A motive for considering the possibility that growth is demand led is the implication that this would carry for macroeconomics in general. The central idea of demand-led growth lends credence to a key assumption underlying the Kaleckian or Keynesian view of output determination. In this view, a change in demand is assumed to induce variations in the level of production (real output) more or less independently of changes in (some index of) the price level. A critical assumption underlying this position is that there is spare capacity and spare reserves of labor-power and other resources making it possible for output to adjust to demand in the suggested way.

Demand-led growth theory makes sense of the idea that spare capacity is not merely a short-run assumption but one that is normally valid over any time frame. Arguably, it is even more applicable to the long run than to the short run. The reason – as demand-led growth theory highlights – is that output can respond to demand not only through a fuller utilization of existing capacity but, via investment, an expansion of capacity itself. Modern economies are almost always operating far below the physical maximum capacity. Average utilization rates of somewhere between 80 to 85 percent seem to be typical. In the US, for instance, the rate of utilization has fluctuated between about 67 and 90 percent since records began to be published in 1967.

How is this possible?

It is possible because long before full capacity is reached, firms will find themselves operating beyond the rates of utilization that they consider ‘normal’ – meaning beyond the utilization rates that they consider appropriate to the levels of demand that they expect to face on average – and this entices them to undertake further capacity-expanding investment.

Why do firms want to operate below full capacity?

They want to do this mostly because of uncertainty over what levels of demand they, in fact, will confront at any given time. Planned margins of spare capacity give them leeway, enabling them to respond to fluctuations in demand with variations in output rather than risk losing customers to rivals. In short, spare capacity gives flexibility.

It is not critical to this view of demand-led growth that prices be assumed constant. It is only necessary that real output respond to demand in the suggested way. In the short run, a strengthening of demand may well give rise to temporary price effects in those sectors that are operating nearer to full capacity than others. These price pressures may persist until new capacity has been installed, whether by new firms or through existing firms expanding their operations. As long as, in aggregate, the level of production responds to demand in the supposed way, there is no difficulty for demand-led growth theory, since its focus is on the behavior of real output. At the same time, the possibility of temporary price effects actually makes a working assumption of independence between the price level and output more plausible in the long run than in the short run, because the longer time frame allows for investment to have its full effects on capacity.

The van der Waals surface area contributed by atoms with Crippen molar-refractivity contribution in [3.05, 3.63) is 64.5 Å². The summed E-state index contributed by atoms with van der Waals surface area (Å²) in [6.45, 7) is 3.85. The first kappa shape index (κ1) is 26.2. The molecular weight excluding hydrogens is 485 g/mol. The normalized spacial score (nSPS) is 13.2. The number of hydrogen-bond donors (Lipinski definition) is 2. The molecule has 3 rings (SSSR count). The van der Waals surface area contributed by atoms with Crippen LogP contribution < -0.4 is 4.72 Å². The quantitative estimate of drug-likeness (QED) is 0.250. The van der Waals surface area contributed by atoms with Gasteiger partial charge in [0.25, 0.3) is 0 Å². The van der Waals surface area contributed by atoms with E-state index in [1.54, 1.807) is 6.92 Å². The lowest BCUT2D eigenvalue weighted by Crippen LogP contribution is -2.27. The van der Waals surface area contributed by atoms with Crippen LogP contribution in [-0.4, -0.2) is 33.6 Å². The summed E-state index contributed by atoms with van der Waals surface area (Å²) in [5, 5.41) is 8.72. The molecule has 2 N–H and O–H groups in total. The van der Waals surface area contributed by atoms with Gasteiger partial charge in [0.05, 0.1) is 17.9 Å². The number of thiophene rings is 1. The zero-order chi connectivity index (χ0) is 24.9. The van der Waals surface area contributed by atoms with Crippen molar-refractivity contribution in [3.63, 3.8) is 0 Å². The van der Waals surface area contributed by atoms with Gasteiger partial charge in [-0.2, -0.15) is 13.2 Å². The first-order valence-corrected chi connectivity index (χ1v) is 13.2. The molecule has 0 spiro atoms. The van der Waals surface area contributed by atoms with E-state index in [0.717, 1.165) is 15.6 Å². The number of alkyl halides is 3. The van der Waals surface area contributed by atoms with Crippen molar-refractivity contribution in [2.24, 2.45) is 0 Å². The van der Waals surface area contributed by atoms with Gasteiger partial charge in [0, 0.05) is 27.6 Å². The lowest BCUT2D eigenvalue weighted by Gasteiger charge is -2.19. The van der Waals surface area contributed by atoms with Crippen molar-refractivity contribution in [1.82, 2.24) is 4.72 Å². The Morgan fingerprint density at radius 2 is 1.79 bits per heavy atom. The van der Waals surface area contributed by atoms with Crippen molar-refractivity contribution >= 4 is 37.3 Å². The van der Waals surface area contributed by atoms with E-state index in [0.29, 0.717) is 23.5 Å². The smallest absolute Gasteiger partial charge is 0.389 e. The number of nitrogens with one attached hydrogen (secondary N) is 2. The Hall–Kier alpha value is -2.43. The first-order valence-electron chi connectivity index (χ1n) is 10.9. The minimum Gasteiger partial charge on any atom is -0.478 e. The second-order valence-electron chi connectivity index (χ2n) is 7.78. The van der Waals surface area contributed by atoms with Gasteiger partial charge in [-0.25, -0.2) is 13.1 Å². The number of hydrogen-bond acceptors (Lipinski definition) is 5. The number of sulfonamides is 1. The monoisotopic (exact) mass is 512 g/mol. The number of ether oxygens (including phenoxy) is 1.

Surplus reserves of labor-power are also a normal feature of the system. Partly this is because expansion of capacity is achieved not only through an extension of scale at given technical efficiency but through technical progress that enables the same level of output to be produced with less labor. In addition, it is partly because capitalists can and do exploit previously untapped sources of labor-power located in non-capitalist spheres of the global economy (whether these individuals reside in so-called developed or developing economies). There is also a tendency for the size of the labor force to expand in periods of strong demand due to individual labor-supply decisions. Some individuals who become discouraged in their job search during periods of stagnation re-enter the labor force when prospects improve. As with plant and equipment, which will typically be utilized at different rates in different sectors on the basis of unbalanced growth, the supply of some types of labor-power can dry up before other types. Here, too, there can be price effects in affected sectors. As with spare capacity, the assumption of excess labor-power is actually more plausible rather than less over longer time frames. In the long run, there is time to train up new workers or innovate to reduce the need for certain types of labor-power.

The most pressing constraint is the environmental one. As already stressed, remaining inside the limits set by natural resources requires being cognizant of the type of growth and kinds of activities we prioritize. Here, currency-issuing governments have the capacity to encourage or undertake the right kinds of activity and discourage or proscribe ecologically harmful production.

Share

Modern economics — confusing models with reality

Published by Anonymous (not verified) on Sat, 03/02/2018 - 2:51am in

Tags 

Economics

What does concern me about my discipline … is that its current core — by which I mainly mean the so-called dynamic stochastic general equilibrium approach — has become so mesmerized with its own internal logic that it has begun to confuse the precision it has achieved about its own world with the precision that […]

Pages